But with declining resources, the situation has grown worse and won’t likely improve without a major transfusion of money spent appropriately. “The community mental health systems instead of growing are shrinking,” Leifman says. “Access to care was already limited before budget cuts and the systems were horribly fragmented. The budget cuts have only exacerbated the problem.”
Beds that were once available to provide psychiatric care for members of the community have now been diverted to forensic cases—individuals who must be restored to competency before they can stand trial on criminal charges. “We now spend one-third of all of our public mental health dollars on 1600 forensic beds,” Leifman says. “Not only has it grown exponentially, but it’s also sucking up all the money from the community side.”
Meanwhile, 80% to 90% of the people who pass through the forensic system are soon released back to the community—either because they receive credit for time served, are placed on probation, or have the charges dropped. These people walk out the door, Leifman says, without having ever received the mental health care they actually need. “Spending a third of your money to move them through the system to get them to take a plea and then not give them any services is absurd,” says Leifman. “It’s the definition of insanity, where we keep doing the same thing and expect a different outcome.”
Fixing the problem is difficult when resources are sparse or are used the wrong way, Leifman says. The mentally ill are now the fastest-growing population in Florida’s prisons. Current estimates predict that the state will need to build 10 more prisons in the next 10 years to house increasing numbers.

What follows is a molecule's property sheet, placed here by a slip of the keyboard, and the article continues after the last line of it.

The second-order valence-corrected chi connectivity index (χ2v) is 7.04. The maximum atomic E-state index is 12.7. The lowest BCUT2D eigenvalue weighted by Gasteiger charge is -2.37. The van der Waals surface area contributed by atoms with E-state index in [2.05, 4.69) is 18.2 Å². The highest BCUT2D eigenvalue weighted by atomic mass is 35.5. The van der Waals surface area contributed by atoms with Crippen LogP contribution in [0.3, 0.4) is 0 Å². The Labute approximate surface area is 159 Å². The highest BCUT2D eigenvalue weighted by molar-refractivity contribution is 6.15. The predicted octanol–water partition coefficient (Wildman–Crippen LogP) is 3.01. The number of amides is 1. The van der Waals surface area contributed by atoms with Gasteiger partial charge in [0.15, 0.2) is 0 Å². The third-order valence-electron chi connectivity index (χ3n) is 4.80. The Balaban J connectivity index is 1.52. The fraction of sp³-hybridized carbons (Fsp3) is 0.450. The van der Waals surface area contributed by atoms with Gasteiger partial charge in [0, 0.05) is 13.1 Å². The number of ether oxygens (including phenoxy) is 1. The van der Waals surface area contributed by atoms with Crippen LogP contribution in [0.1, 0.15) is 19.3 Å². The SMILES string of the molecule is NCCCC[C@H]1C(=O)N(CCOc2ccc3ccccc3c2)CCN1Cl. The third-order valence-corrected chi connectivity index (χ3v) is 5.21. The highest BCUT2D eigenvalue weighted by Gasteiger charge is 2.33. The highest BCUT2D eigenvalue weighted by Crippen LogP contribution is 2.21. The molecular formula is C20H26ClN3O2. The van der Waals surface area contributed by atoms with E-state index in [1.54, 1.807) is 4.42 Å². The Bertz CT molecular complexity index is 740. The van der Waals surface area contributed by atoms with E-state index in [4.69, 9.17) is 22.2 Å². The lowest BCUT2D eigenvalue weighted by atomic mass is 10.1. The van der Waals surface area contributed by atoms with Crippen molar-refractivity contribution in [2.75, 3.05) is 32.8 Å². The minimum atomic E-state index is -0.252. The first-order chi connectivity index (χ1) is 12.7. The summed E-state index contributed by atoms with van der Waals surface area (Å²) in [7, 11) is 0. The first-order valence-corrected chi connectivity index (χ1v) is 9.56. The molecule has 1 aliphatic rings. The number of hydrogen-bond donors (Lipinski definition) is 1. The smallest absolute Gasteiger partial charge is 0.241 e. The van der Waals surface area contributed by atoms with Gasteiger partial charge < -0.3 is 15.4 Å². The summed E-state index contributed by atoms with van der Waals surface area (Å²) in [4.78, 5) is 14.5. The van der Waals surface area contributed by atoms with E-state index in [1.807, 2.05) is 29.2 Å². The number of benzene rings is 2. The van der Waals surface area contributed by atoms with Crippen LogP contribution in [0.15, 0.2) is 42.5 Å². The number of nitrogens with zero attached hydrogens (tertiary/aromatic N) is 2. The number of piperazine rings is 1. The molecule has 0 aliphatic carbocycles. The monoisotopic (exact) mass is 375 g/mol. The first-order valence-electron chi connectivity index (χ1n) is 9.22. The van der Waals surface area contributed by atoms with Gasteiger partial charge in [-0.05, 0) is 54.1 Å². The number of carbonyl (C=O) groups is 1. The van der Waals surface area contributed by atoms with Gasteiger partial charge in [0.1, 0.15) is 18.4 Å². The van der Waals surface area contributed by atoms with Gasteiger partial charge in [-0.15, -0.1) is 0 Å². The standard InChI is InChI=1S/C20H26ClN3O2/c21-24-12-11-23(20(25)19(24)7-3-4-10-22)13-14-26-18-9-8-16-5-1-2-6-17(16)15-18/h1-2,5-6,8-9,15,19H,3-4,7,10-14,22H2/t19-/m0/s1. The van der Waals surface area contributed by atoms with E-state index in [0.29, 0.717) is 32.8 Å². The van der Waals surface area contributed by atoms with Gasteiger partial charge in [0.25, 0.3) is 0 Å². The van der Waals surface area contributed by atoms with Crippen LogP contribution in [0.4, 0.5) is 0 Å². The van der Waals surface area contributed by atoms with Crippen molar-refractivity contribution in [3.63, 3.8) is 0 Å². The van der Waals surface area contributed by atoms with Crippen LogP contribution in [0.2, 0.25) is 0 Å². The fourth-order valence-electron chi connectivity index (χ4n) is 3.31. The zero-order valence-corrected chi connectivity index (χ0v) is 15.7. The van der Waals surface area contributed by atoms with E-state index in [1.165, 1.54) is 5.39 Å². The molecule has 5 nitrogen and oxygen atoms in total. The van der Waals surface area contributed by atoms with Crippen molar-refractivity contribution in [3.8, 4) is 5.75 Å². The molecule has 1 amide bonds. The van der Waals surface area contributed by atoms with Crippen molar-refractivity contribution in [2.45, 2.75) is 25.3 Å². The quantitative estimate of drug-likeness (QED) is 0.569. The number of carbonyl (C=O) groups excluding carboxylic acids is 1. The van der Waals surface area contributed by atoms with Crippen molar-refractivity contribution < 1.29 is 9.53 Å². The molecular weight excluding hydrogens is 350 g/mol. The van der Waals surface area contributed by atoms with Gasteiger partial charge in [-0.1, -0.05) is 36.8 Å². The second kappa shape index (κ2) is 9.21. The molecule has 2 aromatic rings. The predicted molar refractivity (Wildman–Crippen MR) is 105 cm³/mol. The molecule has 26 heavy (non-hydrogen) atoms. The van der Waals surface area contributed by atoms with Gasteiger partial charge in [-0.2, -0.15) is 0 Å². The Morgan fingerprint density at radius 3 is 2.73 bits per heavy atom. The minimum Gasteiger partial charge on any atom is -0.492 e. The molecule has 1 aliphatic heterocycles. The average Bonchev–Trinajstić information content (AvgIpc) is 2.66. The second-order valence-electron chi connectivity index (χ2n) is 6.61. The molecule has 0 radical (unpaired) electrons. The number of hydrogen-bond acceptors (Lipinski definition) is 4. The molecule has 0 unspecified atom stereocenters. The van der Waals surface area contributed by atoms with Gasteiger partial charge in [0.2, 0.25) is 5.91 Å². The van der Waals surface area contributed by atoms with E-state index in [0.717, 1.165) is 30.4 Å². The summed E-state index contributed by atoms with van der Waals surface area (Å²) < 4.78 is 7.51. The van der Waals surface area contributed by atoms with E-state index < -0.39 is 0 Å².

As mentally ill individuals cycle through the prisons, it’s getting faster and more expensive. “The only silver lining behind the economic downturn is that it’s forcing policymakers to take a look at these absurd policies that are allowing people to circle the drain.”
Nationwide, the numbers reflect Florida’s experience, according to NASMHPD’s report. Over the past 4 years, some 4500 state hospital beds have disappeared without any concomitant improvement in community-based care. As a result, EDs are having to take up the slack: 70% report that they’ve had to “board psychiatric patients” for hours, days, or even weeks at a time.
There are no easy answers to all of these issues, says Laurence Miller, MD, Medical Director for the Arkansas Division of Behavioral Health Services, so the coming round of budget cuts will continue to create a tumultuous environment for public mental health. Dr Miller also serves on the APA’s Council of Healthcare Systems and Financing and chairs the Assembly Committee on Public and Community Psychiatry.
Many states are now in more dire straits than before, and in the face of budget cuts, are making decisions that won’t, in the long run, make sense, he says. For instance, cutting the number of medications available can cause patients who don’t receive what they need to decompensate, which generates even more costs. So, policymakers are “beginning to see the light,” says Miller. “But we still need to compete for the dollars.”